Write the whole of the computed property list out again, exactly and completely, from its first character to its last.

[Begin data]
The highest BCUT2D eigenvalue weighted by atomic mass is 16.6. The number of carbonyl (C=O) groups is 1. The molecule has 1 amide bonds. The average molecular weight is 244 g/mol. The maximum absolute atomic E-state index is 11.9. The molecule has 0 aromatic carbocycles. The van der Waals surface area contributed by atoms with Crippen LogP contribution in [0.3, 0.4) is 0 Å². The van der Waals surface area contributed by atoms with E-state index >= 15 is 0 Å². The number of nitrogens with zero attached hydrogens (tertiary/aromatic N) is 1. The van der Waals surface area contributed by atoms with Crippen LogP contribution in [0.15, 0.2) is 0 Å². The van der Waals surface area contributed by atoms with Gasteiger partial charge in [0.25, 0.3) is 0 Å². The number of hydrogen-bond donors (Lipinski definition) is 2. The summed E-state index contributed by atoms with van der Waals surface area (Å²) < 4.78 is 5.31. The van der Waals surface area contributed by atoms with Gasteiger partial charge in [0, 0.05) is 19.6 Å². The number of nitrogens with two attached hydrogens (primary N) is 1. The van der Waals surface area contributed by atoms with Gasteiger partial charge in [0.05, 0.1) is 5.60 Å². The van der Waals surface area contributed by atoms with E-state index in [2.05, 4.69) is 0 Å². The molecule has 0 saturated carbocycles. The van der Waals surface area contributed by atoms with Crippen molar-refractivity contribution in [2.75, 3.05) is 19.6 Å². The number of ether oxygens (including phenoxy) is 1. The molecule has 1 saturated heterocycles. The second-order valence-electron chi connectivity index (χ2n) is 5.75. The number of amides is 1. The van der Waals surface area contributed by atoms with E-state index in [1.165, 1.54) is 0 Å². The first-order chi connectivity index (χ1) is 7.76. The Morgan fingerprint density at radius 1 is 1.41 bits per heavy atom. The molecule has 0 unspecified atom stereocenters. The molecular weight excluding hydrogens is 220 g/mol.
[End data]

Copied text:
The highest BCUT2D eigenvalue weighted by atomic mass is 16.6. The number of carbonyl (C=O) groups is 1. The molecule has 1 amide bonds. The average molecular weight is 244 g/mol. The maximum absolute atomic E-state index is 11.9. The molecule has 0 aromatic carbocycles. The van der Waals surface area contributed by atoms with Crippen LogP contribution in [0.3, 0.4) is 0 Å². The van der Waals surface area contributed by atoms with E-state index >= 15 is 0 Å². The number of nitrogens with zero attached hydrogens (tertiary/aromatic N) is 1. The van der Waals surface area contributed by atoms with Crippen LogP contribution in [0.15, 0.2) is 0 Å². The van der Waals surface area contributed by atoms with Gasteiger partial charge in [0.25, 0.3) is 0 Å². The number of hydrogen-bond donors (Lipinski definition) is 2. The summed E-state index contributed by atoms with van der Waals surface area (Å²) < 4.78 is 5.31. The van der Waals surface area contributed by atoms with Gasteiger partial charge in [0, 0.05) is 19.6 Å². The number of nitrogens with two attached hydrogens (primary N) is 1. The van der Waals surface area contributed by atoms with Gasteiger partial charge in [0.05, 0.1) is 5.60 Å². The van der Waals surface area contributed by atoms with E-state index in [2.05, 4.69) is 0 Å². The molecule has 0 saturated carbocycles. The van der Waals surface area contributed by atoms with Crippen molar-refractivity contribution in [2.75, 3.05) is 19.6 Å². The number of ether oxygens (including phenoxy) is 1. The molecule has 1 saturated heterocycles. The second-order valence-electron chi connectivity index (χ2n) is 5.75. The number of amides is 1. The van der Waals surface area contributed by atoms with E-state index in [1.165, 1.54) is 0 Å². The first-order chi connectivity index (χ1) is 7.76. The Morgan fingerprint density at radius 1 is 1.41 bits per heavy atom. The molecule has 0 unspecified atom stereocenters. The molecular weight excluding hydrogens is 220 g/mol.